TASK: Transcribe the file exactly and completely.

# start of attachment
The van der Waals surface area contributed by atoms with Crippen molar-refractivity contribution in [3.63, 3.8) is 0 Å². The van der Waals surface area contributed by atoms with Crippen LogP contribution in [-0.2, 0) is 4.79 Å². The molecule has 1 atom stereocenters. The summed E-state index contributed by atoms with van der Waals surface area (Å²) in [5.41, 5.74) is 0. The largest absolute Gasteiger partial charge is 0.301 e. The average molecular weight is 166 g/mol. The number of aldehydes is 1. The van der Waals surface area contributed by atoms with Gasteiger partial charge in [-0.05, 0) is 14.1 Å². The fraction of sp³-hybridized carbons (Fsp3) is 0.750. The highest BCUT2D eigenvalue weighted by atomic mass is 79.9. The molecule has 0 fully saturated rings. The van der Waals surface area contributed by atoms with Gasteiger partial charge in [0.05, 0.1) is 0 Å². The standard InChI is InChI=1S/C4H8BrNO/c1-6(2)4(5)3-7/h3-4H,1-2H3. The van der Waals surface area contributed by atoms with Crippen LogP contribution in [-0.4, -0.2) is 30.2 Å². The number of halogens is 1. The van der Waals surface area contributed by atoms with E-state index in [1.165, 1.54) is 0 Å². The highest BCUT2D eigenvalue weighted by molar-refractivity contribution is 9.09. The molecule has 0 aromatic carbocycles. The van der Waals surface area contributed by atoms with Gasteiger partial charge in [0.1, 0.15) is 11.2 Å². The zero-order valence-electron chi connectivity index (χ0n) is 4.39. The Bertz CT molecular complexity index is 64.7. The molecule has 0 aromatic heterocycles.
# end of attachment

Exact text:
The van der Waals surface area contributed by atoms with Crippen molar-refractivity contribution in [3.63, 3.8) is 0 Å². The van der Waals surface area contributed by atoms with Crippen LogP contribution in [-0.2, 0) is 4.79 Å². The molecule has 1 atom stereocenters. The summed E-state index contributed by atoms with van der Waals surface area (Å²) in [5.41, 5.74) is 0. The largest absolute Gasteiger partial charge is 0.301 e. The average molecular weight is 166 g/mol. The number of aldehydes is 1. The van der Waals surface area contributed by atoms with Gasteiger partial charge in [-0.05, 0) is 14.1 Å². The fraction of sp³-hybridized carbons (Fsp3) is 0.750. The highest BCUT2D eigenvalue weighted by atomic mass is 79.9. The molecule has 0 fully saturated rings. The van der Waals surface area contributed by atoms with Gasteiger partial charge in [0.05, 0.1) is 0 Å². The standard InChI is InChI=1S/C4H8BrNO/c1-6(2)4(5)3-7/h3-4H,1-2H3. The van der Waals surface area contributed by atoms with Crippen LogP contribution in [-0.4, -0.2) is 30.2 Å². The number of halogens is 1. The van der Waals surface area contributed by atoms with E-state index in [1.165, 1.54) is 0 Å². The highest BCUT2D eigenvalue weighted by molar-refractivity contribution is 9.09. The molecule has 0 aromatic carbocycles. The van der Waals surface area contributed by atoms with Gasteiger partial charge in [0.1, 0.15) is 11.2 Å². The zero-order valence-electron chi connectivity index (χ0n) is 4.39. The Bertz CT molecular complexity index is 64.7. The molecule has 0 aromatic heterocycles.